They are comfortable, and they are contoured and do not cut into my traps or my neck. Even when you’re reaching over your head, jamming the strap between your shoulder and your neck, that specific surface has a nice soft fabric that stretches and moves, preventing friction burns. The sliding mechanism of the chest strap is wonderful, allowing me to clip it three inches below my collarbone, where I prefer so as not to crush my breasts.
Hip straps are genius on the Pulse. I tried on many other packs out there in the last decade with “a pack that moves with you” hinges and pivots. The concept is to allow the pack to move independently of the hip strap. If you raise one leg, causing your one to raise over the other, the angle of the hip straps would to make the pack tilt even though your torso is vertical. I hated everything I tried before Pulse because they also make the pack move independent from your body, causing you to have to keep your shoulder straps incredibly tight to prevent the pack from wildly swinging on your back precisely at the most vulnerable moment, like while raising your other leg while taking large enough steps to need these hinges.
The Pulse’s hip strap has the bottom half cut out with the strap sliding through, which is a brilliant mechanism. It allows enough flexibility for the pack to “move with your body,” but enough stiffness to restrict movements. When my shoulders are in pain, I can relax the shoulders straps enough to carry 100 % of the weight on the hip straps and just let the shoulder straps help keep it on my back. The hips straps are certainly not as padded as my 70-L pack, and they don’t need to be, but they are considerate and sufficient.
I’d definitely want a spot on my straps somewhere for a bear spray holster and radio to clip in. The elastic loop on the shoulder isn’t good for clipping in and out, and there really isn’t another spot.
I think it’s important enough to deserve its own mention because there are SO few packs (of any size) that let you slide the chest strap up high enough to clip it above, not over, your breasts. Seriously, don’t they let females test out shorter/smaller/women’s packs? I don’t think I have to tell you in detail why clipping it over the breasts is not a good idea: If you have breasts, you’d know it yourself, and if you don’t have breasts, you wouldn’t understand my explanations. Two brands that pretty consistently let you clip above is Black Diamond and Arc’teryx (the atrocity of their chest strap system is a whole another post. but they do let you go above).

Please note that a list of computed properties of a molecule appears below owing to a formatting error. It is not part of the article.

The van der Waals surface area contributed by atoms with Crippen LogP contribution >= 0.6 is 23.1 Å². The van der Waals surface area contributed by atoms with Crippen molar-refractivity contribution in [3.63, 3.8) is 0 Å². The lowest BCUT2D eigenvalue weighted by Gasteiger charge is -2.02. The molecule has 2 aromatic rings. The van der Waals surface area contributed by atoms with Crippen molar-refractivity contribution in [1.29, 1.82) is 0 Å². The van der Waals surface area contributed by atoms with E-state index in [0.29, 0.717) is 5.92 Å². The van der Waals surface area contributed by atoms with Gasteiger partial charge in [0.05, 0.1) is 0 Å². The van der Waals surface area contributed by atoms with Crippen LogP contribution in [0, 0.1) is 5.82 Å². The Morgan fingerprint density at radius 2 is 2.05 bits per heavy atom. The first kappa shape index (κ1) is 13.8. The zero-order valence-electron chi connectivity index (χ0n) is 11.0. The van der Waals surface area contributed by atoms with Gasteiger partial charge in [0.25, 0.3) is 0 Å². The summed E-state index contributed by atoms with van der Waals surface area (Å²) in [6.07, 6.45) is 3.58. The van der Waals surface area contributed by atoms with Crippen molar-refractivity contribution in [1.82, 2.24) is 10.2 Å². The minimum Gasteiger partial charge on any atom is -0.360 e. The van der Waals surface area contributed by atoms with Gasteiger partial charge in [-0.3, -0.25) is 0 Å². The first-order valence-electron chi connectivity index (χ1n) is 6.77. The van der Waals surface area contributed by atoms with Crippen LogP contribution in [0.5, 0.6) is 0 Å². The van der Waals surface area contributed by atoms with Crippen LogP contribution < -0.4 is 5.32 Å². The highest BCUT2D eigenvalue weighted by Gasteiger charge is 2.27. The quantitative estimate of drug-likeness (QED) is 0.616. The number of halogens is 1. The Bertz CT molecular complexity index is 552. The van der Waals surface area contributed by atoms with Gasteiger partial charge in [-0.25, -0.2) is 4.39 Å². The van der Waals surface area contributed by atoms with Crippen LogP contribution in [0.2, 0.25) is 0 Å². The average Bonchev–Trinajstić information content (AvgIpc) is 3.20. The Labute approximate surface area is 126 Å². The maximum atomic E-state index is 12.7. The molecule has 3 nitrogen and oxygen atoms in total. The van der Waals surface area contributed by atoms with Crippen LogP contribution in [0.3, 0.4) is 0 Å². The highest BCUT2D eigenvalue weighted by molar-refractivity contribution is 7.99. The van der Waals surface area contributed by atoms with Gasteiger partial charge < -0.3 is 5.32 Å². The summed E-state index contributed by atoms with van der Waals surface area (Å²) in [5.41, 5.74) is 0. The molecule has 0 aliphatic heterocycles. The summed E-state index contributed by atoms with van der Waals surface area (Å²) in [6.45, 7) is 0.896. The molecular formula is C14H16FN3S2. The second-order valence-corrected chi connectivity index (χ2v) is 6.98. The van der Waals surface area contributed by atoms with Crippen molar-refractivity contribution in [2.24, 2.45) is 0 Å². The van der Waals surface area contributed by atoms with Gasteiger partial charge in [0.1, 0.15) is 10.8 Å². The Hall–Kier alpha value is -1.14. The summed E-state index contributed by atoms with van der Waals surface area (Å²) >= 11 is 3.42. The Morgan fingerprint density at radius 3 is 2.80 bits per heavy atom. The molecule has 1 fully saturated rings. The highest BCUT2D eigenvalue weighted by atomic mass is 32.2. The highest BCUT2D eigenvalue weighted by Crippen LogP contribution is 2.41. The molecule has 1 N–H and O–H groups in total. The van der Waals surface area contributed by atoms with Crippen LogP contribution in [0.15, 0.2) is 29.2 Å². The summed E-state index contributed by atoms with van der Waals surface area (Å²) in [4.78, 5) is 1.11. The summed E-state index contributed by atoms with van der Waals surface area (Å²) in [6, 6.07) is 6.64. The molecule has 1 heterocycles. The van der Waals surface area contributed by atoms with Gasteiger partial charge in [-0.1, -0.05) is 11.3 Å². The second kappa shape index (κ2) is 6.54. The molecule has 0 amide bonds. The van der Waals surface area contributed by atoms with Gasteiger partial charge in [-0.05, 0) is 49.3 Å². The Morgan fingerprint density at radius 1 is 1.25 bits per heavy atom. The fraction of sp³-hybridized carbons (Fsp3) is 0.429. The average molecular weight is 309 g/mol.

I love my metal frame! It is worth every ounce of extra weight. The best way I can explain it is the difference between carrying a sleeping toddler and carrying an awake toddler. A metal frame makes it an awake toddler. If you’re concerned about weight, nowadays, you can pay more and more to get lighter and lighter metal frames.
A metal frame is also an important part of keeping my back dry.
In a scramble:
In a scramble, this pack is short enough for you to tilt your head all the way back and look ahead even with a climbing helmet on (this may be very individual – depending on your proportion and the size of the pack).
The straps are sturdy enough to keep it from swinging, and they also help prevent the pack from sliding forward, smashing into the back of your head.
This is an area that leaves me wishing for more. WAY more. I definitely plan on attaching a daisy chain to it. I haven’t done it because I have a 35-L with daisy chains.
Daisy chains are awesome because you can carry equipment on equipment carabiners or use elastic strings to make a webbed pocket.
The ice pick loop on the Pulse is useful for anything long with a thing on the end. Or to dangle disgustingly soggy things from (gloves, socks, crampons). The shovel pocket is useful for most anything. I don’t carry my showshoes in it, though. The angle of the pack doesn’t work for it. But there are many other ways to carry showshoes on this pack. Two that I use:
1. (This works without the added orange strap)
I’m a very small person (5’2, 133 lb), so do keep in mind for this part.